The 13 Ghosts of Scooby-Doo – TV series – overview

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The 13 Ghosts of Scooby-Doo TV series is the seventh incarnation of the Hanna-Barbera Saturday morning cartoon Scooby-Doo. The series premiered on September 7, 1985 and ran for one season on ABC as a half-hour program. Thirteen episodes of the show were made. It replaced Scary Scooby Funnies, a repackaging of earlier shows; another repackaged series, Scooby’s Mystery Funhouse, followed.

In the initial episode, the gang are thrown off course on a trip to Honolulu in Daphne’s plane, landing instead in the Himalayas. While inside a temple, Scooby and Shaggy are tricked by 2 bumbling ghosts named Weerd and Bogel into opening the Chest of Demons, a magical artifact which houses the 13 most terrifying and powerful ghosts and demons ever to walk the face of the Earth.

As the ghosts can only be returned to the chest by those who originally set them free, Scooby and Shaggy, accompanied by Daphne, Scrappy-Doo, and a young juvenile Mexican con artist named Flim-Flam, embark on a worldwide quest to recapture them before they wreak irreversible havoc upon the world. Assisting them is Flim-Flam’s friend, a warlock named Vincent Van Ghoul (based upon and voiced by Vincent Price), who contacts the gang using his crystal ball and often employs magic and witchcraft to assist them. The 13 escaped ghosts, meanwhile, each attempt to do away with the gang lest they be returned to the chest, often employing Weerd and Bogel as lackeys.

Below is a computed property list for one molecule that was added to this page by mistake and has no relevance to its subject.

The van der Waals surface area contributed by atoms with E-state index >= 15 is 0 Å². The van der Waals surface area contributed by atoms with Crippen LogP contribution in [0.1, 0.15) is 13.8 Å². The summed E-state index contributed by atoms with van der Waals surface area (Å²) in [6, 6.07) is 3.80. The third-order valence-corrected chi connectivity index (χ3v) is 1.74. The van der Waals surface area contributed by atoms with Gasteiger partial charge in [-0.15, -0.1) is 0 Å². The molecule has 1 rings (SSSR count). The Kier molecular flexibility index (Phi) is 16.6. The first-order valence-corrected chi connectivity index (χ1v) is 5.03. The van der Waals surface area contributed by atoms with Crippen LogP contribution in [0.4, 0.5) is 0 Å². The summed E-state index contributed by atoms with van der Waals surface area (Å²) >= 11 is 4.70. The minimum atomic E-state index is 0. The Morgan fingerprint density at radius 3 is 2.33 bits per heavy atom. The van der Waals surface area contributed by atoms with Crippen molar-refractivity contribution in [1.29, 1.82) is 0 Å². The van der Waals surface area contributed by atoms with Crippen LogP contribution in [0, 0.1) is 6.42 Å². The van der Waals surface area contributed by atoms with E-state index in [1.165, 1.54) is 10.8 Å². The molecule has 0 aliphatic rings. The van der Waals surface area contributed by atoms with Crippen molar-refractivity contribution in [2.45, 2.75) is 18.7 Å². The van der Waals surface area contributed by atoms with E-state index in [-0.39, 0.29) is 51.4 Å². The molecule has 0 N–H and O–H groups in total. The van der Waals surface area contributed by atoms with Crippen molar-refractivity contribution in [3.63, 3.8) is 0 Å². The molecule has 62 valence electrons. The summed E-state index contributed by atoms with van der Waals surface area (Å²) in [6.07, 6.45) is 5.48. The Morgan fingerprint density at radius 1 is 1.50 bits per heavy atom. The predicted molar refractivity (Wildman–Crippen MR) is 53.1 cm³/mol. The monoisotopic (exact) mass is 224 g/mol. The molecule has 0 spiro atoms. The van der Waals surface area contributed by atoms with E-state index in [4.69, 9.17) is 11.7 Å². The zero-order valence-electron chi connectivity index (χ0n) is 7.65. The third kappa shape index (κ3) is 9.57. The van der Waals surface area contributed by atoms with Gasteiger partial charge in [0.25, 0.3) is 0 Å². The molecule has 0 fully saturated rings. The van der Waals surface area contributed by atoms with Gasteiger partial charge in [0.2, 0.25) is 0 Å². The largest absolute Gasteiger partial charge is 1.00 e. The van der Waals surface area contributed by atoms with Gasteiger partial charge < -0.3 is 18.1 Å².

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The 13 Ghosts of Scooby-Doo differed greatly from most previous incarnations of the series, in that it pitted the Scooby-Doo characters against actual supernatural forces. The concept of capturing real ghosts was one that was already familiar in mid-1980s culture after the debut of the film Ghostbusters in 1984; indeed, two other ghost-busting series the Real Ghostbusters (an adaptation of the film) and a Filmation production known as GhostBusters, were also soon to debut.

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Story editor and associate producer Tom Ruegger led the overhaul of the property, and the irreverent, fourth wall breaking humour found in each episode would resurface in his later works, among them a Pup Named Scooby-Doo. Of The 13 Ghosts of Scooby-Doo, Ruegger recalls not being fond of the Flim-Flam character (‘Definitely the product of network focus groups’) or the other added characters in the cast. As with most of the other early-1980s Scooby-Doo entries, original characters Fred Jones and Velma Dinkley do not appear.

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13 Ghosts was canceled and replaced by reruns of Laff-a-Lympics in March 1986, before the end of the season. It became the final Scooby series to feature Scrappy-Doo.

A  feature length film, Scooby-Doo! and the Curse of 13 Ghosts, is released on February 5, 2019.

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Buy DVD from Amazon.com | Amazon.co.uk

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Related:

Chill Out, Scooby-Doo!

Scooby-Doo (live action film)

Scooby-Doo! Abracadabra-Doo

Scooby-Doo! and the Goblin King

Scooby-Doo! and the Loch Ness Monster

Scooby-Doo! and the Curse of the 13 Ghosts

Scooby-Doo! and the Witch’s Ghost

Scooby-Doo! Camp Scare

Scooby-Doo! Curse of the Lake Monster

Scooby-Doo! Glow in the Dark Puzzles (toys and games)

Scooby-Doo! Music of the Vampire

Scooby-Doo! Mystery Incorporated (animated TV series)

Scooby-Doo on Zombie Island

What’s New, Scooby-Doo? (animated TV series)

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4 Comments on “The 13 Ghosts of Scooby-Doo – TV series – overview”

  1. Ah, Scrappy-Doo, you don’t even warrant the amount of energy as Cousin Oliver, Seven (from Married With Children), Fake Shemp (hello, Joe Palma!) or (insert cute kid added to cast because of sagging ratings). If Flim-Flam was the result of a focus group, where in the world did Scrappy come from? A focus group of the marijuana variety, perhaps?

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